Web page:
CinCin's ravioli with fire-cooked squash, brown butter, sage and hazelnuts

Photo by Kevin Clark.
Photo by Kevin Clark.

Fewer things are as primal and satisfying as cooking over fire, and CinCin in Vancouver has mastered this in an elegant setting. Try making this fire-cooked squash ravioli at home, recipe from executive chef Andrew Richardson. You can roast the squash if you don't have access to a barbecue. 

In terms of wine pairing, for a special occasion, crack open a bottle of Querciabella Batàr 2012, and for everyday drinking, Altesino Bianco 2013. 

1 recipe pasta dough, see below
1 recipe squash filling, see below
20 fresh sage leaves
canola oil, for deep frying
olive oil, for cooked ravioli
sea salt, to taste
1 cup brown butter, see below
1/2 cup toasted and skinned hazelnuts
7 oz. soft unaged Toscano pecorino, (if unavailable, use parmesan)

For the ravioli, divide the pasta dough into 4 pieces. Using a pasta machine, roll each piece out to the thinnest possible setting. A good test is to be able to read a newspaper through the dough. Dust a baking sheet or tray with semolina, and have more of it on hand. Dust the work surface with semolina, and lay out the 4 sheets of dough. The long side of the rectangle should be facing you.  

Place the squash filling in a piping bag. For each sheet, pipe eight 1 tbsp (15 mL) rounds of the filling onto the dough along one side of the pasta sheet, about 1 inch (2.5 cm) apart. 

Moisten the edges of the dough using cold water and a pastry brush. Fold the dough over the filling starting with the nearest edge. Press the dough together and press out any air pockets that may have formed. Cut through the pasta between each ravioli, and trim the edges. Set the ravioli aside on the prepared tray. 

Have ready a small plate lined with a paper towel. To prepare the sage leaves, preheat canola oil in a deep fryer or small heavy-bottomed pot to 300° F. Pick the sage leaves from their stems, leaving about 1⁄4 inch (6 mm) of the stem intact. Drop the leaves into the fryer, and cook until they float on top of the oil and it stops bubbling, about 45 seconds. Drain on the paper towel.  

Bring a pot of salted water to a boil over high heat. Drop the ravioli into the water, and cook for 4 minutes. If necessary, cook in
 3 batches to avoid overcrowding the pot. Drain and place in a bowl or pan. Drizzle over some olive oil and add a pinch of salt.  

To serve, divide the ravioli between 4 plates. Dress with the brown butter. Sprinkle 2 tbsp of hazelnuts over each plate. Grate over some of the pecorino and finish with 5 sage leaves. Serve.  

Pasta dough

2 whole eggs
3 egg yolks
1/2 tsp olive oil
2 cups 00 pasta flour

In a large bowl, whisk together the whole eggs. Using a scale, measure out exactly 3 3⁄8 oz. (95 g) of the whole eggs. In a small bowl, whisk together the egg yolks, and add exactly 1 3⁄4 oz (50 g) of the egg yolks to the whole eggs. (Save the rest of the egg for another use, or compost it.) Mix to combine, and whisk in the olive oil.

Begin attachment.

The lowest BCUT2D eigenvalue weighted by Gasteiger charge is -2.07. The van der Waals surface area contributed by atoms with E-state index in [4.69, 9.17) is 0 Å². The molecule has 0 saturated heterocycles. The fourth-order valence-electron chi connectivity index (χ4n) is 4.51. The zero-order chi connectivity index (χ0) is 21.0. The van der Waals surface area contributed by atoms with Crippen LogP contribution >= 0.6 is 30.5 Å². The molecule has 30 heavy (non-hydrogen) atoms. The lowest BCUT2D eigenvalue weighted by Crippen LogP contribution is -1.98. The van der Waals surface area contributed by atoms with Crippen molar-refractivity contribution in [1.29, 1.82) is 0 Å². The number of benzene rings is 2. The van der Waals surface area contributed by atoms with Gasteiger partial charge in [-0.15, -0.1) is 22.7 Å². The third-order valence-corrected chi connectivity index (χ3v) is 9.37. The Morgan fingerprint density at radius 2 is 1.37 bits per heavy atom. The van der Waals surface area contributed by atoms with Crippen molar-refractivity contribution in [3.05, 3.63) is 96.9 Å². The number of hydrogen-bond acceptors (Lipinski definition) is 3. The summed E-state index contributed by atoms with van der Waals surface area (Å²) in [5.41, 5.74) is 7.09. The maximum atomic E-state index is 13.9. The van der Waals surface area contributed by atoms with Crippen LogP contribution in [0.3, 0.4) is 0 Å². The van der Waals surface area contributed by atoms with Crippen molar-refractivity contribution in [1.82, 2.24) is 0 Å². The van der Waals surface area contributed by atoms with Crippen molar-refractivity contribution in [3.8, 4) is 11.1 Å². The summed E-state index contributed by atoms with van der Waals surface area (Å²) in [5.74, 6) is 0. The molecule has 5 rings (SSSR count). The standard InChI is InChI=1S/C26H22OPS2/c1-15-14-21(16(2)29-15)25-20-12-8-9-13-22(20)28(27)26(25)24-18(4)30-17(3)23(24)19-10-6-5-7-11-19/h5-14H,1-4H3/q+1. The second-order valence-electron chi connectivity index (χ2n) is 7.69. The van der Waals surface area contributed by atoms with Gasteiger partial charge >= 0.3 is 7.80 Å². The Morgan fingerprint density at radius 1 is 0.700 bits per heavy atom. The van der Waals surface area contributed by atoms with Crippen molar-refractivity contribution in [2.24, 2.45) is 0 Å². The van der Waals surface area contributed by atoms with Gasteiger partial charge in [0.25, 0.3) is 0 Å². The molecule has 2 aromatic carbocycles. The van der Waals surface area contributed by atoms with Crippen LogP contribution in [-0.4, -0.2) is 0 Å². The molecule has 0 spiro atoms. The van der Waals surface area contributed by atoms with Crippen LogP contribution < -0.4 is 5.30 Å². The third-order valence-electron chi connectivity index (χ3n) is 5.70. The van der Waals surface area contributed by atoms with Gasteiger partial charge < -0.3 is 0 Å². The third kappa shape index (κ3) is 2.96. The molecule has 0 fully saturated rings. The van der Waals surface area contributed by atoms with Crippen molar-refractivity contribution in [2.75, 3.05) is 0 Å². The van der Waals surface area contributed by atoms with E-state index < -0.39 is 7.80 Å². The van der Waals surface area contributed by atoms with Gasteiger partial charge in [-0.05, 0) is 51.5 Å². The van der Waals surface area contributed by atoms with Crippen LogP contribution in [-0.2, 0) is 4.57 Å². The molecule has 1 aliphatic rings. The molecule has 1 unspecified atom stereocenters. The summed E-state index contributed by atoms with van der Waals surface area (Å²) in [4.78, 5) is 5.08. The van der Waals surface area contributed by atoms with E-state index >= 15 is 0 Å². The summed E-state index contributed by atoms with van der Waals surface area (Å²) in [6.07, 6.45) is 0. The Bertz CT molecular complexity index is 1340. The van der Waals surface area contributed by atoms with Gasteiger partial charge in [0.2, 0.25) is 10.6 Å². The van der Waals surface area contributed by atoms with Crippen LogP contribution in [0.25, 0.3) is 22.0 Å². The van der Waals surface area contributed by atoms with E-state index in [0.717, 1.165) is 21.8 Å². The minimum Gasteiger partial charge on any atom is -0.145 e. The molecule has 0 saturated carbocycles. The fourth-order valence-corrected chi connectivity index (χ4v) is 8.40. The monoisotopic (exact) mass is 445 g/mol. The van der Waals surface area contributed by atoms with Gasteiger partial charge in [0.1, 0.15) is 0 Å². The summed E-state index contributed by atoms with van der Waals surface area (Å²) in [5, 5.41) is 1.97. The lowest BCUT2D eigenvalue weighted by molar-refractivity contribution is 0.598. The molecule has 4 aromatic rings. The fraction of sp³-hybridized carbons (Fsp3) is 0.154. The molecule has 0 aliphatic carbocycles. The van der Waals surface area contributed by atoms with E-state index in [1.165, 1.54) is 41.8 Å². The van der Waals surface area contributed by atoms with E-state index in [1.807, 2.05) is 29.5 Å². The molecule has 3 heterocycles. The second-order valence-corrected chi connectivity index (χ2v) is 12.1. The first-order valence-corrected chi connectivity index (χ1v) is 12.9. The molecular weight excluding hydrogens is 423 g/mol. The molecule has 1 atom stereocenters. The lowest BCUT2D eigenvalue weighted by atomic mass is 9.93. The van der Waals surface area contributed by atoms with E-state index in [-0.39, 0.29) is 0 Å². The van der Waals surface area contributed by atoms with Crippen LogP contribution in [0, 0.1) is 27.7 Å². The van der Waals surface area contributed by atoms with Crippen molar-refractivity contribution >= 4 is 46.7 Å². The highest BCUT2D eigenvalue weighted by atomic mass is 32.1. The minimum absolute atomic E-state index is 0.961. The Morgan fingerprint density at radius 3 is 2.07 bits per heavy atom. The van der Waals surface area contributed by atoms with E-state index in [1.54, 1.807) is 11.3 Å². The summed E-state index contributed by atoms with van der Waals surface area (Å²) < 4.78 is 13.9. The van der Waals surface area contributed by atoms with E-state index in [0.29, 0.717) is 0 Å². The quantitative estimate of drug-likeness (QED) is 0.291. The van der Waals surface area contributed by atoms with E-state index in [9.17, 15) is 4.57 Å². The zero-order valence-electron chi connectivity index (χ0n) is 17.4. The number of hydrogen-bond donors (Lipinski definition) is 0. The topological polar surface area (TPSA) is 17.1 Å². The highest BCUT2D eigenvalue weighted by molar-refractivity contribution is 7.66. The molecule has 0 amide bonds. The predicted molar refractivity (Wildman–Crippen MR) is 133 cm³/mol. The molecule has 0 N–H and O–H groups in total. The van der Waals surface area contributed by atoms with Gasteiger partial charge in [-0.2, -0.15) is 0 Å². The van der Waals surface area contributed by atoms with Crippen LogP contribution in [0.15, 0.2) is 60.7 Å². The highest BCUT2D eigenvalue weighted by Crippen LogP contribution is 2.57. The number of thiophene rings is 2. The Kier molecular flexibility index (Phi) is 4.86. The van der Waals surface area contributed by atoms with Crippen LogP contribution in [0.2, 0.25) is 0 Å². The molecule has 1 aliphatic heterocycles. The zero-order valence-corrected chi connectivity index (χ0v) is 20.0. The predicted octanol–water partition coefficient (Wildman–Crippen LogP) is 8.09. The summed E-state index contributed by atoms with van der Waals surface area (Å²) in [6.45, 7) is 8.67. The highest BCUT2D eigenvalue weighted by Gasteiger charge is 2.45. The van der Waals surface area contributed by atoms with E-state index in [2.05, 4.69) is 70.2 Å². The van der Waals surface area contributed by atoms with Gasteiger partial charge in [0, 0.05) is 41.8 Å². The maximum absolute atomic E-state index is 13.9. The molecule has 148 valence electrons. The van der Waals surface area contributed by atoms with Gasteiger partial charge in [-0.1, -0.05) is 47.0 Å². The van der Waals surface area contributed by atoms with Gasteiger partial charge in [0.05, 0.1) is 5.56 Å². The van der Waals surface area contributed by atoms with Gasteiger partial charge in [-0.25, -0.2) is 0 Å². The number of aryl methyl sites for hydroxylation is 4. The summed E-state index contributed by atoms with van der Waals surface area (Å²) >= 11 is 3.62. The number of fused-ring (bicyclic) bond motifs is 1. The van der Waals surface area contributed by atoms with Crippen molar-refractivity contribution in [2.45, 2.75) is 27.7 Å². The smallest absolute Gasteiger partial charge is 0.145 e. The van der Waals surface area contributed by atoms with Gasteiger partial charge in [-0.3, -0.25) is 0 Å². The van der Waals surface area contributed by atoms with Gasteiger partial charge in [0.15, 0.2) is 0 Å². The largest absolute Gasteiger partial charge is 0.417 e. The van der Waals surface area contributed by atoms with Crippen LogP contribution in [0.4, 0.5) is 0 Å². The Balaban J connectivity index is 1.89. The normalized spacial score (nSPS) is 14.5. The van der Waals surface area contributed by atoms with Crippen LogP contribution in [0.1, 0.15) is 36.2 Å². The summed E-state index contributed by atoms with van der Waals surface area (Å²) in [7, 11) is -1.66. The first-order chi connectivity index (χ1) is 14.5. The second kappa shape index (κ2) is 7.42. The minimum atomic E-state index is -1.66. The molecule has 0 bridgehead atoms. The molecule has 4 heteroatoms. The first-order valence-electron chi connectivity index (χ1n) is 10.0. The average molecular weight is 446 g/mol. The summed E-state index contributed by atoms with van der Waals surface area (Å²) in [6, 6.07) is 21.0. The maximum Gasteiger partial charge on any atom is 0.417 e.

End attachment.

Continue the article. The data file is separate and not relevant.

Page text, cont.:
Add flour to food processor. With the food processor running at high speed, add the egg mixture in a slow, steady stream. Blend until the mixture has the texture of bread crumbs.  

Turn out onto a work surface, and knead until the dough becomes silky and smooth, about 8 minutes. Roll into a ball. Using a knife, cut an X into the surface. Wrap in plastic wrap and place in the fridge to rest for 1 hour before use.  

Squash filling

1 2 1/4 lb squash, red kuri or Hokkaido
1 tbsp olive oil
sea salt and freshly ground black pepper, to taste
2 tbsp unsalted butter
1 small red onion, minced
1 clove garlic, minced
1/2 tsp freshly grated nutmeg
1/2 bunch fresh marjoram
1/2 pinch dried chili flakes
1/2 lb mascarpone cheese
3/4 cup freshly grated Parmesan cheese

The squash can also be fire-cooked in the coals. Once the squash skin turns black, put it beside the coals and cook for an hour.  

Alternatively, preheat the oven to 425° F.

Cut the squash into 6 pieces, and remove the seeds. Place on a baking sheet, brush with the olive oil and season with salt and pepper. Cook in the oven until soft and a knife cuts through very easily, about 1 hour and 45 minutes.  

When cool enough to handle, scrape the flesh from the skin. Let it sit in a colander to drain any excess liquid. Pass the flesh through a food mill or push it through a coarse sieve, and set aside.  

Heat the butter in a medium frying pan, and fry the onion until soft. Add the garlic, nutmeg, marjoram and chili. Cook just long enough to allow the flavours to blend. Add the squash, mix thoroughly and cool.  

When cold, beat in the cheeses. Correct the seasoning.  

Brown butter (beurre noisette)

1/2 lb unsalted butter
1 lemon, juice only
sea salt, to taste

Dice the butter into 1 Tbsp (15 mL) pieces.  

Heat a large frying pan over medium heat. When it gets hot enough for the butter to immediately sizzle, add 4 pieces and swirl it around to melt. When the butter starts to brown (about 30 to 40 seconds), remove the pan from the heat. Watch constantly, as the butter will burn easily.  

While standing back to avoid the sizzle and spit, squeeze some lemon juice into the butter. Add a pinch of salt and check the seasoning. The mixture should be heavily seasoned with a strong citrus flavour. Pour into a sealed container.  

Wipe the pan with a paper towel. Repeat the process until all of the butter has been used.  

The butter can be poured into a sealed container and stored in the fridge for up to a month.  

4 servings